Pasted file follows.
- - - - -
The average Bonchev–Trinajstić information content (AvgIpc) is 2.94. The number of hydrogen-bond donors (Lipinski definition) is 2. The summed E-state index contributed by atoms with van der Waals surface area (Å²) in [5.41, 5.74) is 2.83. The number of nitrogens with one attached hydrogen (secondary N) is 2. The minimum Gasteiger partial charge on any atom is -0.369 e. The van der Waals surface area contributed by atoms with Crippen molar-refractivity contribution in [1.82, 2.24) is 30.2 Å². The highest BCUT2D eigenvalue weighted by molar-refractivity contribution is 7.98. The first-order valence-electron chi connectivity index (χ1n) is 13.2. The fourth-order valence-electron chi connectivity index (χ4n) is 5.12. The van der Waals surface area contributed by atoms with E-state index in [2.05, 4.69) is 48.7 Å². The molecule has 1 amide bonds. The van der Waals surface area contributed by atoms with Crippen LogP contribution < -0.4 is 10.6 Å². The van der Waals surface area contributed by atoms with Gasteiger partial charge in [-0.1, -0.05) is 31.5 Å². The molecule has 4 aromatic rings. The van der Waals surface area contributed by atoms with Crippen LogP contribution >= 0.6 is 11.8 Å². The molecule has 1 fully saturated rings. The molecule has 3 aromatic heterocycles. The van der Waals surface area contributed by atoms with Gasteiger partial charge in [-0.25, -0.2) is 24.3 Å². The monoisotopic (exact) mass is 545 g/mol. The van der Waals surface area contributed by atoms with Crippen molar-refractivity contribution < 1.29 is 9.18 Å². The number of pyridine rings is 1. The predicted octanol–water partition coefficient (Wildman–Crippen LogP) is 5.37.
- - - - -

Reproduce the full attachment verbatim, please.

The average Bonchev–Trinajstić information content (AvgIpc) is 2.94. The number of hydrogen-bond donors (Lipinski definition) is 2. The summed E-state index contributed by atoms with van der Waals surface area (Å²) in [5.41, 5.74) is 2.83. The number of nitrogens with one attached hydrogen (secondary N) is 2. The minimum Gasteiger partial charge on any atom is -0.369 e. The van der Waals surface area contributed by atoms with Crippen molar-refractivity contribution in [1.82, 2.24) is 30.2 Å². The highest BCUT2D eigenvalue weighted by molar-refractivity contribution is 7.98. The first-order valence-electron chi connectivity index (χ1n) is 13.2. The fourth-order valence-electron chi connectivity index (χ4n) is 5.12. The van der Waals surface area contributed by atoms with E-state index in [2.05, 4.69) is 48.7 Å². The molecule has 1 amide bonds. The van der Waals surface area contributed by atoms with Crippen LogP contribution < -0.4 is 10.6 Å². The van der Waals surface area contributed by atoms with Gasteiger partial charge in [-0.1, -0.05) is 31.5 Å². The molecule has 4 aromatic rings. The van der Waals surface area contributed by atoms with Crippen LogP contribution >= 0.6 is 11.8 Å². The molecule has 1 fully saturated rings. The molecule has 3 aromatic heterocycles. The van der Waals surface area contributed by atoms with Gasteiger partial charge in [-0.25, -0.2) is 24.3 Å². The monoisotopic (exact) mass is 545 g/mol. The van der Waals surface area contributed by atoms with Crippen molar-refractivity contribution < 1.29 is 9.18 Å². The number of pyridine rings is 1. The predicted octanol–water partition coefficient (Wildman–Crippen LogP) is 5.37.